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- A Common Strangeness
Why is our world still understood through binary oppositions—East and West, local and global, common and strange—that ought to have crumbled with the Berlin Wall? What might literary responses to the events that ushered in our era of globalization tell us about the rhetorical and historical underpinnings of these dichotomies?
In A Common Strangeness, Jacob Edmond exemplifies a new, multilingual and multilateral approach to literary and cultural studies. He begins with the entrance of China into multinational capitalism and the appearance of the Parisian flâneur in the writings of a Chinese poet exiled in Auckland, New Zealand. Moving among poetic examples in Russian, Chinese, and English, he then traces a series of encounters shaped by economic and geopolitical events from the Cultural Revolution, perestroika, and the June 4 massacre to the collapse of the Soviet Union, September 11, and the invasion of Iraq. In these encounters, Edmond tracks a shared concern with strangeness through which poets contested old binary oppositions as they reemerged in new, post-Cold War forms.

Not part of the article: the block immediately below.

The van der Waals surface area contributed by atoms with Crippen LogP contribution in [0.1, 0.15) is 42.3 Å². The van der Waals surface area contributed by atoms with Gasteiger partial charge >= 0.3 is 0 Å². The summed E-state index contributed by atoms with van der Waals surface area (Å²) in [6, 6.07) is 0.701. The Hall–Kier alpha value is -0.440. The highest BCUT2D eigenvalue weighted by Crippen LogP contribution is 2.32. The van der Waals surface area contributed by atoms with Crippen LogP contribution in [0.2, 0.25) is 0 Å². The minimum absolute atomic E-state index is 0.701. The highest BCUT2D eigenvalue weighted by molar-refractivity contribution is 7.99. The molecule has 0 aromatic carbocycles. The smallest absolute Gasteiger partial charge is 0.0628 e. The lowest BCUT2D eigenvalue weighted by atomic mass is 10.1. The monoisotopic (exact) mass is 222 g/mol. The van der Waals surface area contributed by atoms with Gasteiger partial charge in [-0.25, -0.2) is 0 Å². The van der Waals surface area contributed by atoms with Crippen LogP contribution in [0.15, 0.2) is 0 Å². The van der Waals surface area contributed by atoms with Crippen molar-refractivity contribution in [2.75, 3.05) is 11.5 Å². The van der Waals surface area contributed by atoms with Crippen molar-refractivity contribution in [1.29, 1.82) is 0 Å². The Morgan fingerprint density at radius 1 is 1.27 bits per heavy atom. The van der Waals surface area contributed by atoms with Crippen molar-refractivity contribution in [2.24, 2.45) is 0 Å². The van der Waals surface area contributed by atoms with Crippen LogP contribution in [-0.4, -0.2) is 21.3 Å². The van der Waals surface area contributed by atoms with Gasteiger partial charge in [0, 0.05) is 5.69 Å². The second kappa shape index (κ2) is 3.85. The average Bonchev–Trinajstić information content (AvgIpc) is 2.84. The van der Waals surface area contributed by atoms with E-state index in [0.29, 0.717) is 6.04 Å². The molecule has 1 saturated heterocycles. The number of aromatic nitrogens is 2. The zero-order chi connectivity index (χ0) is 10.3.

Jacob Edmond teaches English at the University of Otago, New Zealand.
"This book examines the changes in poetic discourses that have followed from the end of the Cold War and the rise of a global literature, and it engages with impressive competence in the fields of Chinese, American, and post-Soviet literary cultures. . . . An understated, versatile, and clear exponent of poetic analysis and cultural commentary”––Andrew Kahn in the Slavic Review
“Edmond’s book offers a rich and thought-provoking study and stimulates comparatist research. . . . the book offers an interesting juxtaposition of ‘estranged’ poets of various backgrounds and calls the reader’s attention to important politically and culturally controversial trends in societies such as China, Russia, and the U.S. It opens up new research vistas by drawing scholarly attention to issues that have become increasingly important in the contemporary world where old oppositions are no longer operative”––Marina Grishakova and Märt Läänemets in Recherche littéraire / Literary
“The strength of Edmond’s study is the close readings of each poet, which are subtle and insightful across the broad range of national traditions he examines.”––Joseph Acquisto in The Modern Language Review
"In this ambitious and rich work, Jacob Edmond explores the relationship between recent poetry and globalism. Rejecting both the traditional East/West binary and the local/global opposition which he sees as its replacement, Edmond maps out the middle ground- an area of contact and exchange in which seemingly disparate poets pursued a common poetics of strangeness in the post- Cold War years."—Slavic and East European Journal